AGNIS, or A Growable Network Information System, began as an idea to transmit hematopoietic stem cell transplant data between organizations but developed into a standards based communications model. Originally intended to be built upon an existing messaging system, analysis of the National Institutes of Health (NIH) cancer Boimedical Informatics Grid (caBIG™) project made a strong case for using their tools. caBIG is becoming a recognized leader in creating standards for grid computing and data definition. Their mission to connect the cancer community to accelerate research discoveries and improve patient outcomes fits the purpose of AGNIS, which is the implementation of clinical data exchange across the HSCT community to decrease the time it takes for patient follow-up data to be available for research.
AGNIS works by acting as a translator between two centers. Typically, every organization has its own proprietary database or uses third party software to maintain their data. When organizations attempt to communicate their data to one another, they must first massage the data into a format that the other organization can recognize. AGNIS takes care of this by performing this translation. For example, organization A speaks German while organization B speaks French. They wish to exchange data but their data is incompatible without first translating from French to German or German to French. Enter AGNIS which always communicates in English. Organizations A and B map their data to the standard English format which then allows them to communicate using AGNIS. The power of this is apparent when organization C wants to share data with A and B. As long as C has mapped their data to the data standard they will be able to communicate with A and B immediately.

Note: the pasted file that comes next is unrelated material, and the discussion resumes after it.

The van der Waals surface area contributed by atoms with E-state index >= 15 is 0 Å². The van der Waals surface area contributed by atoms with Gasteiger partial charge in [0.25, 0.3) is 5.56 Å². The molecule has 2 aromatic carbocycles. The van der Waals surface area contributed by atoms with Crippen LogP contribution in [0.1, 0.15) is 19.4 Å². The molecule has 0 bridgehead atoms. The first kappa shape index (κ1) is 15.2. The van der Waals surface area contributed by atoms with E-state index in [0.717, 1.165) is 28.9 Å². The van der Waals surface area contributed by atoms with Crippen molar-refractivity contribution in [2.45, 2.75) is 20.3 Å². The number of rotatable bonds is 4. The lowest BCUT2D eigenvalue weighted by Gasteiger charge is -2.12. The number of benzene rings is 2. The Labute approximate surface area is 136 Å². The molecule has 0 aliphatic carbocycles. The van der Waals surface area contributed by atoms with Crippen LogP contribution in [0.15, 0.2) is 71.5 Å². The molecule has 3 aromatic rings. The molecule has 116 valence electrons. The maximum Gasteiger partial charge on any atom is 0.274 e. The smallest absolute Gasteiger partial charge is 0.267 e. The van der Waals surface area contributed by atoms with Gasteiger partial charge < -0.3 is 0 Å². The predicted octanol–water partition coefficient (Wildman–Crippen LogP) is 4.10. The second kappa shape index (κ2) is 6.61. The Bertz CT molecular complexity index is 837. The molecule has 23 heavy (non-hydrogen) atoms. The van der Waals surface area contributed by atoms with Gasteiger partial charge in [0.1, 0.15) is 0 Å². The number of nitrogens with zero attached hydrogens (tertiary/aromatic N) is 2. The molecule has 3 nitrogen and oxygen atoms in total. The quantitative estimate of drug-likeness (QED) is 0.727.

What is referred to as “English” above are actually standardized common data elements (CDEs) curated and stored on the NIH’s publicly accessible cancer Data Standards Registry and Repository (caDSR). National Marrow Donor Program (NMDP) and Center for International Blood and Marrow Transplant Research (CIBMTR) have committed to the creation and maintenance of CDEs pertaining to hematopoietic stem cell transplantation. Along with NIH, NMDP and CIBMTR there are many other organizations who also actively contribute to this International Organization for Standarization (ISO) compliant terminology dictionary. Due to the reusable nature of elements in caDSR, everyone benefits as more terms are created.
Figure 2 – showing how each AGNIS instance will use the CDEs in caDSR.
AGNIS has been developed using and building upon open source tools available from caBIG and other well supported projects. The caBIG project provides core functionality for what is called “grid computing”, meaning that organizations connected together on a grid or network can search and access other data on the same grid. Related projects provide security, encryption, data storage and code building toolsets. Participation with these projects grants access to communities that provide standards and development support that would otherwise not be available to us.
AGNIS is not currently "grid enabled", meaning that it is not connected to a larger searchable infrastructure. This current version of AGNIS contains code that makes it possible to submit CIBMTR patient outcomes forms electronically. The forms data is then fed into the FormsNet™ 2.0 web-based data entry system which provides data validation before forwarding the data on to the Stem Cell Therapeutic Outcomes Database (SCTOD). This version also support retrieval of completed FormsNet™ 2.0 forms from the AGNIS repository. Users of StemSoft BMTbase™ Software who upgrade to the latest version will be able to enter their forms data directly into FormsNet 2.0 and retrieve the data to their StemSoft database via AGNIS.